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We understand how overwhelming it can be when you or your loved one is coping with cancer.
The Cancer Center Newsletter was developed to ease some of the burden of this "information overload," by featuring various topics in an easy-to-understand format.
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Now more than ever, patients and their loved ones are turning to online social networks for mutual support and information. These virtual communities can help you feel more connected, in control, and empowered during cancer treatment and beyond.
The first step in cancer self-advocacy is finding quality cancer care, including an experienced, multidisciplinary team of cancer experts. Once you have the right team in place, you’ll need to learn how to effectively partner with your care team.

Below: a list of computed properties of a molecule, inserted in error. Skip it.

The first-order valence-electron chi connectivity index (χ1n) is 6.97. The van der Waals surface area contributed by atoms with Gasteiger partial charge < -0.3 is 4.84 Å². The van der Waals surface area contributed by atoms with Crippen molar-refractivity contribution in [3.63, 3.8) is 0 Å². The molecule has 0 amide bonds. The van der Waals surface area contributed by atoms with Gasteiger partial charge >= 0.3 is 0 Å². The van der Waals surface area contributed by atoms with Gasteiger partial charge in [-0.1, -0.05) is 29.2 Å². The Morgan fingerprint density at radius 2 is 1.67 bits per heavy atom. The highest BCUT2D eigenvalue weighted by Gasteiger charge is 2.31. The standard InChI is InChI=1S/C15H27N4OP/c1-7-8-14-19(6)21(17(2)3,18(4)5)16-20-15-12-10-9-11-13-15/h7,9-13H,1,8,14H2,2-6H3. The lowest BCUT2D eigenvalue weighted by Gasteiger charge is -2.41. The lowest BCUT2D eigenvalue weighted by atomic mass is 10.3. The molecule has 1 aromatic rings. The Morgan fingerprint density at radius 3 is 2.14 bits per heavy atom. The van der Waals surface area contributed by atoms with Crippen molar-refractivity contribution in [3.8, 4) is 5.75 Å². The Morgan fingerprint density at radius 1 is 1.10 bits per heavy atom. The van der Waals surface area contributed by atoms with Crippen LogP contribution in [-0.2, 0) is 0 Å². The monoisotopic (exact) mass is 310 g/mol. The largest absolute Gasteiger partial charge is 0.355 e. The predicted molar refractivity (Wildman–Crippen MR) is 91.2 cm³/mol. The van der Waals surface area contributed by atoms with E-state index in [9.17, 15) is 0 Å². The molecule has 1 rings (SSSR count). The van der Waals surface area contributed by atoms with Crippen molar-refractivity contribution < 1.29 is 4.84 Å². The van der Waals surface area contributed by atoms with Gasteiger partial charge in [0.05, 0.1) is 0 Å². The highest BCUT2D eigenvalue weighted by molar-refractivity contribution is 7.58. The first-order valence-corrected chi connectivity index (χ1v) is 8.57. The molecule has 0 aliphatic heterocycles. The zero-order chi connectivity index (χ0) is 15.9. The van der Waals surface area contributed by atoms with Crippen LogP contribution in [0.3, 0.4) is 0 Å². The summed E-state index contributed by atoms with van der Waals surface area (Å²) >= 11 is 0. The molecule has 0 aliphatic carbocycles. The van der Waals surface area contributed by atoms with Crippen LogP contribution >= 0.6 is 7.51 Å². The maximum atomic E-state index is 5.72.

When cancer enters your life, you can take charge by becoming your own advocate. Cancer self- advocacy involves taking an active role in your cancer care. First, you’ll need to put the right cancer team in place.
If you have accidentally leaked urine when sneezing, coughing, or changing positions, you are not alone. Urinary incontinence (UI), or the inability to control urination, can affect both women and men during and after cancer treatment.
Fear is something many people experience after a cancer diagnosis. It is natural to be fearful about undergoing cancer treatment, but it doesn’t mean you have to let the fear take over.
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